In PatagoniaPaperback Vintage Books
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- Publisher: VINTAGE
- Format: Paperback | 288 pages
- Dimensions: 128mm x 190mm x 16mm | 140g
- Publication date: 19 January 1999
- Publication City/Country: London
- ISBN 10: 0099769514
- ISBN 13: 9780099769514
- Edition statement: Neuausg.
- Illustrations note: map
- Sales rank: 15,740
Beautifully written and full of wonderful descriptions and intriguing tales, In Patagonia is an account of Bruce Chatwin's travels to a remote country in search of a strange beast and his encounters with the people whose fascinating stories delay him on the road.
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Bruce Chatwin was born in Sheffield in 1940. After attending Marlborough School he began work as a porter at Sotheby's. Eight years later, having become one of Sotheby's youngest directors, he abandoned his job to pursue his passion for world travel. Between 1972 and 1975 he worked for the Sunday Times, before announcing his next departure in a telegram: 'Gone to Patagonia for six months.' This trip inspired the first of Chatwin's books, In Patagonia, which won the Hawthornden Prize and the E.M.Forster Award and launched his writing career. Two of his books have been made into feature films: The Viceroy of Ouidah (retitled Cobra Verde), directed by Werner Herzog, and Andrew Grieve's On the Black Hill. On publication The Songlines went straight to No.1 in the Sunday Times bestseller list and remained in the top ten for nine months. On the Black Hill won the Whitbread First Novel award while his novel Utz was nominated for the 1988 Booker prize. He died in January 1989, aged forty-eight.
"Elliptical and alive, this is a brilliant travel book" Observer "It is hard to pin down what makes In Patagonia so unique, but, in the end, it is Chatwin's brilliant personality that makes it what it is... His form of travel was not about getting from A to B. It was about internal landscapes." Sunday Times "The chameleon traveller...who wrote books in a genre of their own, and whose life was his own subtlest creation... a complex, flamboyantly gifted and rather tragic figure" -- Colin Thubron Guardian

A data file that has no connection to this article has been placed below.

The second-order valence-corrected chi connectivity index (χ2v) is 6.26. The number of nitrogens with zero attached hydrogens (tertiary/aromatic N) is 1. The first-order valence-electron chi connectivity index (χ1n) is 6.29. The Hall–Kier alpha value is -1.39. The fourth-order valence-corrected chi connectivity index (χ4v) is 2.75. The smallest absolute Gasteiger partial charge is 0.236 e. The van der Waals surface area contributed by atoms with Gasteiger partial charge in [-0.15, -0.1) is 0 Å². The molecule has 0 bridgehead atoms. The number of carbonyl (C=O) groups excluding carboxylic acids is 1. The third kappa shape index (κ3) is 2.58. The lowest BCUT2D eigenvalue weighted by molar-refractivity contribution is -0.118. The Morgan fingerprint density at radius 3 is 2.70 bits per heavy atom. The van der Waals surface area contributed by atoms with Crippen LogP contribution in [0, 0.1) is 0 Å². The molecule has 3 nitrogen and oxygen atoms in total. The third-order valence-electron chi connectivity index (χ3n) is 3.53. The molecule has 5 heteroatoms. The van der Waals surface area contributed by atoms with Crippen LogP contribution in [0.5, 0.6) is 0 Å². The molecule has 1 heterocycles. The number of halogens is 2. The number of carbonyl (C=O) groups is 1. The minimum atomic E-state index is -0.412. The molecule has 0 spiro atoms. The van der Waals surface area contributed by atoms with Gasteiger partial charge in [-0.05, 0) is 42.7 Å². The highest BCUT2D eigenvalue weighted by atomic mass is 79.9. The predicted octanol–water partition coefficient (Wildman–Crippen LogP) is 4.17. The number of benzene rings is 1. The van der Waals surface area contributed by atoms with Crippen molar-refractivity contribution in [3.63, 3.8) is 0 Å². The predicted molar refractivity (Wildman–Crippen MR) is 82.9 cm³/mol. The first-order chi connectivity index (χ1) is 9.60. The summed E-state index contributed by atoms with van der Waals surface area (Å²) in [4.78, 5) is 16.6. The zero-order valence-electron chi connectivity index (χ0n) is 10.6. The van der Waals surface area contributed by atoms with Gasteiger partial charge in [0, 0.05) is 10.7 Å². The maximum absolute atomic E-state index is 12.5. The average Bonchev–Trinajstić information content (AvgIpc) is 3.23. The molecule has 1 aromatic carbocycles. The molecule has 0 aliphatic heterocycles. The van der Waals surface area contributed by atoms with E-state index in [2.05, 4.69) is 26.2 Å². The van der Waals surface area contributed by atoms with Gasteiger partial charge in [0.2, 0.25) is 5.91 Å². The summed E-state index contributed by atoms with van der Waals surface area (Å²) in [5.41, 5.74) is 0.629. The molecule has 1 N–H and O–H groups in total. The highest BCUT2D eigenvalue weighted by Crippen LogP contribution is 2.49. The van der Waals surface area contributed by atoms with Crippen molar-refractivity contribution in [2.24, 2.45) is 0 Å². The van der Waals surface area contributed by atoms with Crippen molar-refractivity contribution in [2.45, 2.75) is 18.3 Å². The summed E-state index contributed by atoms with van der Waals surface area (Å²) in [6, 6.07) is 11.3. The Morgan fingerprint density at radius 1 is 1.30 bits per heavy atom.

A scrap of hairy skin once sent home by cousin Charley Millward the Sailor - part of an extinct Giant Sloth - takes Bruce Chatwin On an inquiring journey through Patagonia, land of last refuge and lingering mystery at the tip of South America. An impromptu traveler, he looks in on Welsh colonists with pottery pugs on the mantle and an elderly German who toasts Mad ("In my home? No!") King Ludwig; meets a young pianist who asks "complicated questions" about Liszt; looks up the French pretender to the lost throne of Araucania (a forebear learned of the untamed Araucanian Indians through Voltaire); picks up a would-be miner from Haight-Ashbury; and repeatedly crosses Butch Cassidy's exile trail. The encounters and anecdotes, laconically recounted - Chatwin is a clear, direct, wry observer - lengthen into informed speculations on the origin of The Ancient Mariner and the ancestry of Caliban. Chatwin, like the reconnoitering Naipaul, also catches the political drift - of, for one, a 1920-21 Anarchist rebellion led by a "lanky, red-headed Gallician, with the. . . squinting blue eyes that go with Celtic vagueness and fanaticism" who graduated from prop boy for an acting troupe. But it is when he crosses over into Tierra del Fuego - The Land of Fire - that the account really grabs hold. On hand are an Englishwoman traveling the world with one light suitcase and one long dress ("You never know where you'll end up") in pursuit of her passion for flowering shrubs, shades of Darwin and Poe and the wild Fuegians who appalled them both, and cousin Charley himself - his shipwreck, his picaresque tales, and his cave of skin and bones where "the extinct beast merged with the living beast and the beast of the imagination." An elliptical, insinuating quest and highly imaginative travel writing. (Kirkus Reviews)